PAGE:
The two communications surveillance centers at the heart of what critics call the government’s rampant abuse of wiretapping should be abolished immediately, the Judicial Reform Foundation said yesterday.
The centers, which were established in the 1990s, pose a threat to freedom of speech, foundation members said at a Taipei press conference held with National Chiao Tung University students.
“The severity of the government’s wiretapping abuse problem has been greatly underestimated. We believe the root cause of the problem is the government’s two communications surveillance centers and we plan to push for an amendment to the Communication Security and Surveillance Act [通訊保障及監察法] to disband them,” foundation executive director Lin Feng-cheng (林峰正) said.
Citing government statistics, Lin said that prosecutors had on average applied for court approval for 15,000 wiretaps each year over the past five years, about 5.6 times the number of wiretap applications filed in the US and 520 times that seen in Japan.
Taking population sizes into account, the statistics showed that about 0.044 percent of the nation’s population of 23 million are monitored by the government annually, which is 50 times higher than the rate in the US and more than 1,900 times that in Japan, Lin said.
National Chiao Tung University electrical engineering professor Su Yu-ted (蘇育德) said the centers were founded “stealthily” by the government in 1992, with one affiliated to the Ministry of Justice’s Investigation Bureau and the other with the Ministry of the Interior’s National Police Agency.
Su said the wiretapping agencies had been deemed illegitimate in the past, but had been made legal.
“However, since 2000, all telecommunication operators have been required to set up transmission lines within the centers’ control rooms. This means that the communications of every citizen in this country go through the centers and are therefore subject to government surveillance,” Su said.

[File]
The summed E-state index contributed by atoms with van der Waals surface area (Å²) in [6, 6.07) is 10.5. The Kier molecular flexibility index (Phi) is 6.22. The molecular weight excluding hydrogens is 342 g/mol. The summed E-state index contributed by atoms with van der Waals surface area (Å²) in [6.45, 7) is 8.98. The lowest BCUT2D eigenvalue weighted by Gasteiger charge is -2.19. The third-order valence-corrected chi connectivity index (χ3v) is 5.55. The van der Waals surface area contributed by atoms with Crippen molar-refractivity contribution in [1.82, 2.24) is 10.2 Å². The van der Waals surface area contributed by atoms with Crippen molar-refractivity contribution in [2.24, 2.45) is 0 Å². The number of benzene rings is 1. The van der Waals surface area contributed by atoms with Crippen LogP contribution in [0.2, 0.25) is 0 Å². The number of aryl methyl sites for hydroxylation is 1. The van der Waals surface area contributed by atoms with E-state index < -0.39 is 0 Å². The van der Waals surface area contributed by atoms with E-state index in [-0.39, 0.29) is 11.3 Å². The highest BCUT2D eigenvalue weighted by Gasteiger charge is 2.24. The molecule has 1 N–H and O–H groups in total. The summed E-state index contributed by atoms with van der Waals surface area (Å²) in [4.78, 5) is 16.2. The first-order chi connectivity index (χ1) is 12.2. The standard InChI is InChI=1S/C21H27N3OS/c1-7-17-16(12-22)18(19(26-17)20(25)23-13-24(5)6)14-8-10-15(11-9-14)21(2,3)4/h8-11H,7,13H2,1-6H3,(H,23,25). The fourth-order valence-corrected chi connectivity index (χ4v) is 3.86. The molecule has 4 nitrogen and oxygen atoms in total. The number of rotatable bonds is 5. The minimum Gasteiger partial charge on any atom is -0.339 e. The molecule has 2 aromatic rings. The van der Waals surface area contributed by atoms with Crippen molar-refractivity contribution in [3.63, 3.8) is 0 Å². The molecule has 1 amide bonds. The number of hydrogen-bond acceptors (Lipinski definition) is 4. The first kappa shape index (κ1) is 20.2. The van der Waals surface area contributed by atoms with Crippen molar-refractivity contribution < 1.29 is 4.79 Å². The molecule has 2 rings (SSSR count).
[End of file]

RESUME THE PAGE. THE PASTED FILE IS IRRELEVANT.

Greg Yo (尤伯祥), a member of the foundation’s executive committee, said the “September political strife” not only put the issue of the government’s wiretapping abuse on the table, but also proved that George Orwell’s “Big Brother” in his novel 1984 is not just a nightmare, but is alive now in Taiwan.
The strife Yo referred to erupted when it emerged that the Special Investigation Division of the Supreme Prosecutors’ Office illegally tapped the cellphone of Democratic Progressive Party caucus whip Ker Chien-ming (柯建銘) and the legislature’s switchboard. The division was probing Legislative Speaker Wang Jin-pyng (王金平) for allegedly improperly lobbying for Ker in a breach of trust case, claims which resulted in the Chinese Nationalist Party’s (KMT) Central Evaluation and Discipline Committee revoking the speaker’s membership.
“The wiretapping abuse has led to an unlimited expansion of the government’s powers. The existence of the two centers is unconstitutional because they are a threat to the public’s basic rights of freedom of speech,” Yo said.
Yo urged the public to dedicate more attention to the issue and join the foundation’s calls for the centers’ abolishment.